Sunday, November 13, 2016

Bagurumba Girl

She had green eyes that spoke
the nine languages of love.
Her lips, the soil of earth,
opened to hymns from above.

Her misty words were born
in the cold hills of Diphu.
They danced to sun-dipped songs
of love that silently grew.

Through lone valleys that dive
into meadows of green,
With every step she washed
the soul of the village clean.

One summer when the sun
was burning leaves a crimson red,
She stood at our front door
under a vine dangling shed.

They said her name was Noi.
She would be helping with chores—
cutting grass, feeding cows,
cleaning windows, shelves and doors.

Next day, when her chores were done,
we asked her to play hopscotch.
“I have no time,” she said
glancing at the mantel watch.

“But I’d like to show you something”
she said, leading us to the courtyard.

With a shawl across her shoulders,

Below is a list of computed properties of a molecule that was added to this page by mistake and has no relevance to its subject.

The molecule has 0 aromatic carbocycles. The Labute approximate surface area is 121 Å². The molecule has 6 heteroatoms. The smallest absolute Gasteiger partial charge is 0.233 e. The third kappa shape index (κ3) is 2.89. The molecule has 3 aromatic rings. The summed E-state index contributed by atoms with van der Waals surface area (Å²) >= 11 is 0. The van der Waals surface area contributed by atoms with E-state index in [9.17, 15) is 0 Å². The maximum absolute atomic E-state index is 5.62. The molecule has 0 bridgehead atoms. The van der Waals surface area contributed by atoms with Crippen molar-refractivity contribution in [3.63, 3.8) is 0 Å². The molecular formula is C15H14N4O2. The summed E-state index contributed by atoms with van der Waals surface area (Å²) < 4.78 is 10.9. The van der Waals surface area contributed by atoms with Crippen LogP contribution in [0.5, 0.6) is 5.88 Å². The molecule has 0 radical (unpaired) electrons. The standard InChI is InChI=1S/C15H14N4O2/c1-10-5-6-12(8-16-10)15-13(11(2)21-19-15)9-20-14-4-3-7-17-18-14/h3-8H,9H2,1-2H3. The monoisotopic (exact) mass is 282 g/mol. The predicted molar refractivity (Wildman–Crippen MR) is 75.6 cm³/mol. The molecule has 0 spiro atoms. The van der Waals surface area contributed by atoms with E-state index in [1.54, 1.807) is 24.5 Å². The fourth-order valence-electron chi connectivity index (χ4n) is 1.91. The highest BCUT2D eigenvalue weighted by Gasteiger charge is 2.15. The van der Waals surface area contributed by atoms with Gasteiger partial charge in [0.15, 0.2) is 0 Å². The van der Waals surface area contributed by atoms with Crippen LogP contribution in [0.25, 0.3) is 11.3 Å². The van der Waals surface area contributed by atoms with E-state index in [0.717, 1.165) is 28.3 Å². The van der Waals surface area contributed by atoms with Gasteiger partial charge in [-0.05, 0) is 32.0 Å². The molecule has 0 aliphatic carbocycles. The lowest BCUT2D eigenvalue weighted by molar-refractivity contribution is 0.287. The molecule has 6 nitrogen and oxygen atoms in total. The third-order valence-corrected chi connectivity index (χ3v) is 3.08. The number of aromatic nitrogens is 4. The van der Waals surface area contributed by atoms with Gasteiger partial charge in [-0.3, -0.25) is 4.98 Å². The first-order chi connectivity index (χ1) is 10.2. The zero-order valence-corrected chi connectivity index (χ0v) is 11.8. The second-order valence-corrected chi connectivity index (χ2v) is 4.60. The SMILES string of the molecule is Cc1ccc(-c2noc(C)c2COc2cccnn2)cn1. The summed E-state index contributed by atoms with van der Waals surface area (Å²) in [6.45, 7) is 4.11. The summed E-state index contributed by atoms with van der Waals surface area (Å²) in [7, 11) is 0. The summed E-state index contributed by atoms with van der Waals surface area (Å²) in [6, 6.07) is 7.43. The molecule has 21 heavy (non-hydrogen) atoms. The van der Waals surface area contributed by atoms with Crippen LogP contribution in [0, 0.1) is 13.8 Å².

she bent down on her bony knees.
Swaying her arms in circles,
a song quivered from her lips.

Under melting grey clouds,
Her dance traveled dark corridors.
It gushed against windows
in echoes and roars.

Days later I watched Noi
lost amidst kitchen clatter;
the sound of dish washing
drowned by running water.

And then something familiar
glistened like dust against light.

From her narrow hip spread wings
waiting for a chance
like those of a restless bird  
to transform into dance.

Background Note on the Poem: Bagurumba is a folk dance of the indigenous Bodo tribe in Assam, one of India’s northeastern states. The Bodos used to reside in the foothills of the Eastern and southern Himalayas which are forested areas and the dance form originated as an inspiration from nature.

*Recipient of the second prize at the Orange Flower Awards, 2018.


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